GOVERNANCE: Addressing Remaining Shortcomings Would Lead to a Budget Development Process More Fully Aligned with Leading Practices
Since its creation in 1971, Amtrak (the company) has had to rely on federal assistance—$46 billion to date—because passenger revenue and other funding sources do not cover the company’s costs. For example, in fiscal year (FY) 2016, Congress provided federal grants of about $930 million to cover the company’s capital maintenance and improvement costs and almost $300 million to cover its net operating loss.1 However, the company has an extensive backlog of state-of-good-repair projects, and the annual capital grant amounts have not been sufficient to meet all of its needs. In recent years, the company has made some improvements to its capital budgeting process, but the amount of reprogramming that occurs throughout the year is still significant. In addition, over the past two years, the company has not generated the revenue it expected and has had to reduce its planned operating budget through a series of spending cuts.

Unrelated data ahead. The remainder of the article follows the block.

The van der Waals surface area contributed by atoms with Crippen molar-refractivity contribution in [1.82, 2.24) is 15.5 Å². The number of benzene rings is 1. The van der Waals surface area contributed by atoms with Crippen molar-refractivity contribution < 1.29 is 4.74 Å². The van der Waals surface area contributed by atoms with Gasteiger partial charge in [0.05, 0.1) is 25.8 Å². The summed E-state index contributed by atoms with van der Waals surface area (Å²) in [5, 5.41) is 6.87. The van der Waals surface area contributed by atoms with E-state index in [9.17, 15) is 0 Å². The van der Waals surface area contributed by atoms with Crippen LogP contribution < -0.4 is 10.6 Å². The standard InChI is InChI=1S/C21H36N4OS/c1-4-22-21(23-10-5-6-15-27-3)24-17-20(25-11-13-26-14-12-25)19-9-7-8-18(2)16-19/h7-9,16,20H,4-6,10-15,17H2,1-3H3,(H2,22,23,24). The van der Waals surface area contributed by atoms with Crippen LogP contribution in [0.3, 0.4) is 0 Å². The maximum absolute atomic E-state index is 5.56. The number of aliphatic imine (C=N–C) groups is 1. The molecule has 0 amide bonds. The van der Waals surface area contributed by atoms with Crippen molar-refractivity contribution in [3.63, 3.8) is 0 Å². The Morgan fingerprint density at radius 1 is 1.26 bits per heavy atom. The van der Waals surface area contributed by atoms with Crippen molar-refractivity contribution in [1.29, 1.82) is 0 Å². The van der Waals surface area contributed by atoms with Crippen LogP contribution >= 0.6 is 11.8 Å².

Given that the company’s needs have exceeded the level of funding available each year, it is particularly important to optimize the value of the company’s capital and operating expenditures through a sound budget development process. In this report, we identify shortcomings in the company’s budget development process as compared to leading practices for budgeting, and we discuss possible solutions that are in line with these leading practices. To identify these practices, we reviewed literature and interviewed a number of experts—including executives of other passenger railroads and railroad associations, transportation and budgeting consultants, and representatives of government and private-sector entities. Because the process for both the capital and operating budgets includes common elements, such as submitting budget requests and reviewing them for approval, our results in this report address one overall budget process.